Loch Ness Monster Lovers Come Together for Biggest Hunt in 50 Years

Volunteers will convene in the Scottish Highlands armed with drones, hydrophones and other technologies

First Nessie photo
Hugh Gray's famous 1933 photo of a creature he believed to be Nessie Mirrorpix via Getty Images

Loch Ness monster enthusiasts from around the world will converge on the Scottish Highlands this weekend for the biggest hunt in half a century.

“We are guardians of this unique story, and as well as investing in creating an unforgettable experience for visitors, we are committed to helping continue the search and unveil the mysteries that lie underneath the waters of the famous Loch,” says Paul Nixon, general manager of the Loch Ness Centre, in a statement.

During the search for the creature, known as Nessie, participants will use surveying technologies such as hydrophones, which detect sounds underwater, and drones equipped with infrared cameras, which produce thermal images of the loch.

Roughly 100 volunteers will participate in person, while many others will keep watch online, reports CNN’s Lianne Kolirin. Every morning, organizers will brief the group and provide instructions.

Organizers are billing the search as the “biggest of its kind” since a hunt by the Loch Ness Investigation Bureau in 1972. The event is hosted by the Loch Ness Centre and the research group Loch Ness Exploration.

“If you believe that the Loch Ness monster exists, then we invite you to join the search,” writes Loch Ness Exploration on Facebook. “We equally invite you to support the study of the Loch and the natural behavior of the elements that may be the root cause of these strange reports from Loch Ness.”

Loch Ness sign
The first recorded sighting of the monster took place in 565. Benedikt von Imhoff / picture alliance via Getty Images

The history of the Loch Ness monster stretches back to 565, when the Irish monk Saint Columba made what may be history’s first recorded Nessie sighting. As the story goes, he confronted the monster, which had been terrorizing locals, and banished it into the loch.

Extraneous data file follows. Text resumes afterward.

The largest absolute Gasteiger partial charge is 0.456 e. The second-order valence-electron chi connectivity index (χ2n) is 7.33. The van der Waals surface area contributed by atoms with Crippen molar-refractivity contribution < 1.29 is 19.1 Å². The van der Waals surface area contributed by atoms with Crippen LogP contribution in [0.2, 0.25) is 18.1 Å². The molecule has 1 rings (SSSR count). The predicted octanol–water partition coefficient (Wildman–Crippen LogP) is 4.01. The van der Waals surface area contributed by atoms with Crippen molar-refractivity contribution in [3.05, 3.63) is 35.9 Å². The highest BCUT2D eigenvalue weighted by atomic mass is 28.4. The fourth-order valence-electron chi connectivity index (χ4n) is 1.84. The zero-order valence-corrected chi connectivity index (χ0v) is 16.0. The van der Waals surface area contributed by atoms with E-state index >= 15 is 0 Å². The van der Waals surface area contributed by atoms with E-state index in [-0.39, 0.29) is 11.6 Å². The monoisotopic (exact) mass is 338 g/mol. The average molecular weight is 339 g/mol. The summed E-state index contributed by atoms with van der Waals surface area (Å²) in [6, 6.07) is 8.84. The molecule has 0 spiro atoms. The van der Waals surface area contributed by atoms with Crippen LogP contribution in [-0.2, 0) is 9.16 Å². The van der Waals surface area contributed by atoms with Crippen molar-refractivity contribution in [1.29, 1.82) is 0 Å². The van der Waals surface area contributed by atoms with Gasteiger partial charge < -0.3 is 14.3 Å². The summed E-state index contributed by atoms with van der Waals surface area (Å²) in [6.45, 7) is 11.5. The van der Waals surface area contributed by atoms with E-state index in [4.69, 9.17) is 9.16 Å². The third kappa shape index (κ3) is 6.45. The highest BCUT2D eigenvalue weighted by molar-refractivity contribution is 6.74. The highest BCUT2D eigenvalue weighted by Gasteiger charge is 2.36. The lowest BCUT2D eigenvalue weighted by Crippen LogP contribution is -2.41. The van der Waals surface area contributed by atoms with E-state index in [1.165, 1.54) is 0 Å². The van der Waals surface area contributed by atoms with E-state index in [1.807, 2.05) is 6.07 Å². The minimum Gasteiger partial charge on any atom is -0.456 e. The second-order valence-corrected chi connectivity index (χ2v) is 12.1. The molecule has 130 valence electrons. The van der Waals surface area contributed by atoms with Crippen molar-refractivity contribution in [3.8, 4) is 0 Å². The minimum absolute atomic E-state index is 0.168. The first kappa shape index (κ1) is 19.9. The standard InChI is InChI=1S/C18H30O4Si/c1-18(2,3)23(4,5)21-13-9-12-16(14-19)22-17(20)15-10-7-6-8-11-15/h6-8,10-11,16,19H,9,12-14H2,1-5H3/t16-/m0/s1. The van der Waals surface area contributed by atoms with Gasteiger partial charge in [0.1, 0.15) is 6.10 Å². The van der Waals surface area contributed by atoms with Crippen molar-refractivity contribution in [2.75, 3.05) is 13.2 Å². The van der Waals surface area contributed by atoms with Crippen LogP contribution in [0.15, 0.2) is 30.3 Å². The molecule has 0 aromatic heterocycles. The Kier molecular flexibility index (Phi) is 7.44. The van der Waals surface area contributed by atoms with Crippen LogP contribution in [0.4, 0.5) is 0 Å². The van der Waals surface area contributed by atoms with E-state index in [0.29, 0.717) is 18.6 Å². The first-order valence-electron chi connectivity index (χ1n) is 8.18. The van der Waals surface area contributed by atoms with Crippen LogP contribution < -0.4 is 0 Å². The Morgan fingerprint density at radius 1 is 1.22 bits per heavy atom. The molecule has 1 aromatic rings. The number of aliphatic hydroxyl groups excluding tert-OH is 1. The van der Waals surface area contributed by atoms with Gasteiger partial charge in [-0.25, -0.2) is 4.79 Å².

The global phenomenon of the Loch Ness monster really began 90 years ago, in 1933. That spring, a local hotel manager named Aldie Mackay claimed she and her husband had encountered a creature that looked like a whale in the loch. A journalist for the local paper, the Inverness Courier, ran the story and referred to Nessie as a “monster” for the first time.

Later that summer, a visitor to the region reported seeing a creature crossing the road with a lamb in its mouth. A few months later, in November, a man named Hugh Gray took the first alleged photograph of the creature from the northern shore of the loch.

“The photo kicked off the modern era of [Nessie] hunting. Up until then, it was just a local mystery,” Roland Watson, the author of several books about the Loch Ness monster, tells Samantha Drake of the Washington Post.

The worldwide attention that followed these sightings created an entire tourism industry of enthusiasts and skeptics alike. This weekend’s gathering is just the latest chapter in a story that spans generations.

Today, the legends surrounding Nessie are also helping out a community facing increasing challenges. Fraser Campbell is director of the Cobbs Group, which owns various sites around Loch Ness. He tells Libby Brooks of the Guardian that the buzz surrounding this hunt for Nessie has generated “unbelievable” business in the region—which is sorely needed in the wake of challenges like Brexit and increasing costs of living.

Many smaller surveys have taken place at the site. A few years ago, researchers tested the waters of Loch Ness for traces of DNA to find out more about the creatures that live there. They didn’t discover anything especially startling—though they did find plenty of eel DNA.

Registration for this weekend’s in-person events has already filled up, but hunters from around the world can tune in virtually to search for Nessie via one of five webcams the organizers have set up.

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